The future of architecture rolled into Menlo Park last month on the backs of two trucks.
Until people who attended a recent open house sponsored by Sunset Magazine got a good look at Michelle Kaufmann's sleek, modernist modular home, there were misconceptions to dispel.
"People were saying, 'Oh, they're bringing a trailer to Sunset,"' said Joe Mitter, a senior project manager for Construction Resource Group, the company that built the two-bedroom house in two modular units in its British Columbia factory.
What Kaufmann, a Marin County, Calif., architect who worked with Frank Gehry, has is a far cry from mobile homes and the imitation Tudors and Cape Cods and other imitative designs offered on the prefabricated-housing market.
In many ways, Glidehouse is the next step in a logical evolution of forward-thinking California architecture. With an expanse of glass lining one wall, Glidehouse brings the outdoors in, as did Cliff May's mid-20th-century ranchers. But with its low profile, glass and open interior spaces, it echoes Eichler design and Joseph Eichler's attempts to bring architect-designed, modernist homes to the masses.
Glidehouse is an environmentally conscious effort to make good design affordable, and the concept of affordable housing is a bit foreign for most Californians.
The idea of the prefab home is not new, but there is growing interest in such modern prefabs. But what Kaufmann has accomplished is extraordinary, said Michael Sylvester, editor of the Web site Fabprefab.
"This is the first real example of a new breed of house, which really marries an architect design solution with all the benefits of factory production," Sylvester said. "It sets a completely new benchmark for quality and detailing.
"This is not faux," Sylvester said, describing the glass panels and wood-stripped sunshade panels that glide back and forth, allowing the resident to control light and privacy. "You see modular homes that are French Provincial. This is the next generation of modernism. It's subtle, it's accessible and it's affordable. I think it's fantastic."
Most important, Kaufmann's grandmother in Iowa likes it.
"My grandma is always my litmus test," said Kaufmann, 35. "She has seen this design and has said, 'I would live in something like this.' Even though it's a modern home and has some materials that aren't traditional, it's somewhat stealth-like. It's almost an anonymous interior; it's more about its connection to the exterior."
Glidehouse was born out of the frustrating search for affordable housing that Kaufmann and her husband, a general contractor, conducted in Marin County. "It was devastating, so painful," she said. So Kaufmann returned to the drawing board and designed a simple, environmentally friendly house with clean, modern lines. Friends clamored for something similar, and light bulbs went on. The inspiration evolved into Glidehouse. While on-site construction of Kaufmann's own house continued, production of prefab Glidehouses is ready to begin.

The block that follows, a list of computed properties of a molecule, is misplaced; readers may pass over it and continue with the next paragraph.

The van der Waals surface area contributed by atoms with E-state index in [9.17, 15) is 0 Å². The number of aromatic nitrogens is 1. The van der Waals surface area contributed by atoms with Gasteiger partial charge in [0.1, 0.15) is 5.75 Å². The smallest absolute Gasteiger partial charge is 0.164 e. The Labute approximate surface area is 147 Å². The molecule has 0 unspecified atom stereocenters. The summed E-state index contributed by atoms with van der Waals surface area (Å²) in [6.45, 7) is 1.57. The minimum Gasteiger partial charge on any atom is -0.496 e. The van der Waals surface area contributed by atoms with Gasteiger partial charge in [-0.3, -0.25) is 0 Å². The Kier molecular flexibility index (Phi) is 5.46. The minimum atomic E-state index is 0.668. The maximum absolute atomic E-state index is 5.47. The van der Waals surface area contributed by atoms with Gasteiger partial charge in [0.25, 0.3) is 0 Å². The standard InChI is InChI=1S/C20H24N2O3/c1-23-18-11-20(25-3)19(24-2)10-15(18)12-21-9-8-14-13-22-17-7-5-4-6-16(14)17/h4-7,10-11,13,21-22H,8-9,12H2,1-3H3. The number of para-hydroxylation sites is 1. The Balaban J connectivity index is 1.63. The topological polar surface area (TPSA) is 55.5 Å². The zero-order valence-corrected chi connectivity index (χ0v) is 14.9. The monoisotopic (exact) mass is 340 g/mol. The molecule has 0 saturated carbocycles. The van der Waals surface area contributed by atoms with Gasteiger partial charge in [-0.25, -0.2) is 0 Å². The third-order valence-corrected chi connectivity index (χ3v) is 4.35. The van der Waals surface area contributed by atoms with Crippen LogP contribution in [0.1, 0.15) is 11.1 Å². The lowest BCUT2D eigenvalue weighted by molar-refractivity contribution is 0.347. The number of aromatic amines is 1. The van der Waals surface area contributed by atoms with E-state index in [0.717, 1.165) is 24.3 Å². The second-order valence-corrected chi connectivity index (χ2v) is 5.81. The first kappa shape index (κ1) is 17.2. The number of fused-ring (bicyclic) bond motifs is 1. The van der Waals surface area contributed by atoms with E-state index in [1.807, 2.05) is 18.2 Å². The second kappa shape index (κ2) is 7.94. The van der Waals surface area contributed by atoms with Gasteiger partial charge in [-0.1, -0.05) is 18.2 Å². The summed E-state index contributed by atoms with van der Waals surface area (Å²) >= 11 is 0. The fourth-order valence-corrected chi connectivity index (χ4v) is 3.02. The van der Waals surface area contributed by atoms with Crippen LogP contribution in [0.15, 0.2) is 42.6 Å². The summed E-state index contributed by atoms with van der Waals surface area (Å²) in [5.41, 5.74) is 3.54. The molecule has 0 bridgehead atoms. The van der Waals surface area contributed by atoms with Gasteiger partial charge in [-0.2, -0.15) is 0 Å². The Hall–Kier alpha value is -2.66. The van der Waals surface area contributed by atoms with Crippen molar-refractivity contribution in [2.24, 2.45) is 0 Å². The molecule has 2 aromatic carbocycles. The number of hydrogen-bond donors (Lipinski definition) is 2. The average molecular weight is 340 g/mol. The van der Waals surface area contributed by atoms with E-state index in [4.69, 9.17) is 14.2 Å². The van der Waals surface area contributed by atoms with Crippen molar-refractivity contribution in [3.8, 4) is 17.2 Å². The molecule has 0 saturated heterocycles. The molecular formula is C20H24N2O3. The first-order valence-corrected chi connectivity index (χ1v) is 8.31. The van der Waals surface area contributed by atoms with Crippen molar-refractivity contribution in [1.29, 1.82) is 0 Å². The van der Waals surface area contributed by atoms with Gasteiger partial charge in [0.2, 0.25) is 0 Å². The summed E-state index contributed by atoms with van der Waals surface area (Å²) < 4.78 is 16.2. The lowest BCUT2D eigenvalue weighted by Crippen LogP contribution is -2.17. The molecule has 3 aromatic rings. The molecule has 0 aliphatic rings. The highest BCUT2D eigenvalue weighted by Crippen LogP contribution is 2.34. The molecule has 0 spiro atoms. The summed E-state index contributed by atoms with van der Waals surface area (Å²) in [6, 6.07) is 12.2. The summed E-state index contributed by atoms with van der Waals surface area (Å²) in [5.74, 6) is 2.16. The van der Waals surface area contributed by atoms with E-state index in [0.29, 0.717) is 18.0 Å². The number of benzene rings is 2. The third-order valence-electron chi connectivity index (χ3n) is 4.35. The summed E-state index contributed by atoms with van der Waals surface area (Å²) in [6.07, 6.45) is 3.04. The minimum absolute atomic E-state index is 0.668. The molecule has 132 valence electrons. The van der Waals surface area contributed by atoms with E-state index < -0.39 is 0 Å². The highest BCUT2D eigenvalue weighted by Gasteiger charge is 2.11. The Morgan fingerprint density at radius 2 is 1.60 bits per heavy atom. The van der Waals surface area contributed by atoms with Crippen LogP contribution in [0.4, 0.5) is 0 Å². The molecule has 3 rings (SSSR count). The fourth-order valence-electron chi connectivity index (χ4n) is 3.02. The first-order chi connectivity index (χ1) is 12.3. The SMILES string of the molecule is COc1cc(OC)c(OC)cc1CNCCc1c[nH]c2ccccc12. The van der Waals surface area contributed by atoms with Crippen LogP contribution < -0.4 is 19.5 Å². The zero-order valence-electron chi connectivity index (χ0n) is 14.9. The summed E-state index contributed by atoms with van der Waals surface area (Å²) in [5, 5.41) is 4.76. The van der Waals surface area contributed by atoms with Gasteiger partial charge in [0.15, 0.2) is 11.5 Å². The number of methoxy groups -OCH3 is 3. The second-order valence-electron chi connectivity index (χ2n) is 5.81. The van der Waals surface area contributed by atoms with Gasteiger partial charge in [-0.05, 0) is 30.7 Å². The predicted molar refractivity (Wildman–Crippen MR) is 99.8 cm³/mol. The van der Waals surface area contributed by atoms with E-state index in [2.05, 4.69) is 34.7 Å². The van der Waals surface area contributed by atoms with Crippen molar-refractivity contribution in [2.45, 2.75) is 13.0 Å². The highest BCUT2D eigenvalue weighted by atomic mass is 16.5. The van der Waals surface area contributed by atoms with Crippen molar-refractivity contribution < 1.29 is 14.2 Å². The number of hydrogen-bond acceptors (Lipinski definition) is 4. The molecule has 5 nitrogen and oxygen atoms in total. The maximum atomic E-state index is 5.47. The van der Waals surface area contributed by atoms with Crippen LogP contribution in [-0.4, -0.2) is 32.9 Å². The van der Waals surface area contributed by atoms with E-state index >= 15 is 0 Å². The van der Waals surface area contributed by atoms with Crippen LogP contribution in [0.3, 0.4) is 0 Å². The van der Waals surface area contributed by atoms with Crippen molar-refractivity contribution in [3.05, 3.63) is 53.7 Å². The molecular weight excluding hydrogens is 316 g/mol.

More than half a dozen customers are ready to sign contracts. Glidehouse comes in multiple sizes, from a 672-square-foot, one-bedroom model to a 2,016-square-foot, four-bedroom house configured around a courtyard. Kaufmann is developing two- and three-story versions more suited to urban environments. Customers can expect to pay about $120 a square foot.
Clients provide the land, utilities, a foundation and kitchen appliances. Glidehouse arrives nearly complete. For example, the wood sunshades are added on-site; the width they add to the 14-foot-wide modular unit matters when you're trucking a house down the road.
There is little that feels prefabricated or corner-cutting about Glidehouse. In the first module, the expanse of glass fronts an extended living space that encompasses living room, dining area and kitchen. Along the opposite wall, sliding birch doors front a storage bar, allowing for a bit of instant tidiness. (The gliding panels give the house its name.) In both modules -- the back, slightly offset, houses two bathrooms and two bedrooms -- the glass panels are offset by operable clerestory windows on the opposite walls. This allows for cross ventilation.
The floors are covered in durable bamboo, a renewable resource. The bathrooms feature dark slate, as Kaufmann worked to further a sense of connection with nature.
The house has a linear, somewhat narrow feel; the basic 14-by-48-foot module must fit on a truck. There is a bit of a sense that the two modules are different living spaces, but it works well, with the first module feeling open and accessible and the second creating more privacy.
The house also has a proprietary insulation system and a heating and cooling recovery system that Kaufmann said recycles 30 percent of the energy expended. The house will come with a variety of materials from which clients can choose.
Kaufmann likes that the house is easy on the land. For one thing, there's not all the waste of construction materials that occurs at on-site construction, she said.
Cheryl Haines, executive director of the nonprofit San Francisco-based For-Site Foundation, hopes to have a Glidehouse on a 50-acre site in Nevada City by mid-September. Haines and her husband wanted to build a studio-home for visiting artists but found the cost prohibitive. Instead, they'll pay $120 a square foot for a 952-square-foot Glidehouse that will have views of five mountain ranges.
"I think it's lovely. It's very clean, very simple," Haines said. She said the house is a sort of blank page for its occupants, allowing them to express themselves. Of Kaufmann, Haines said: "She's positioned herself at the right place at the right time."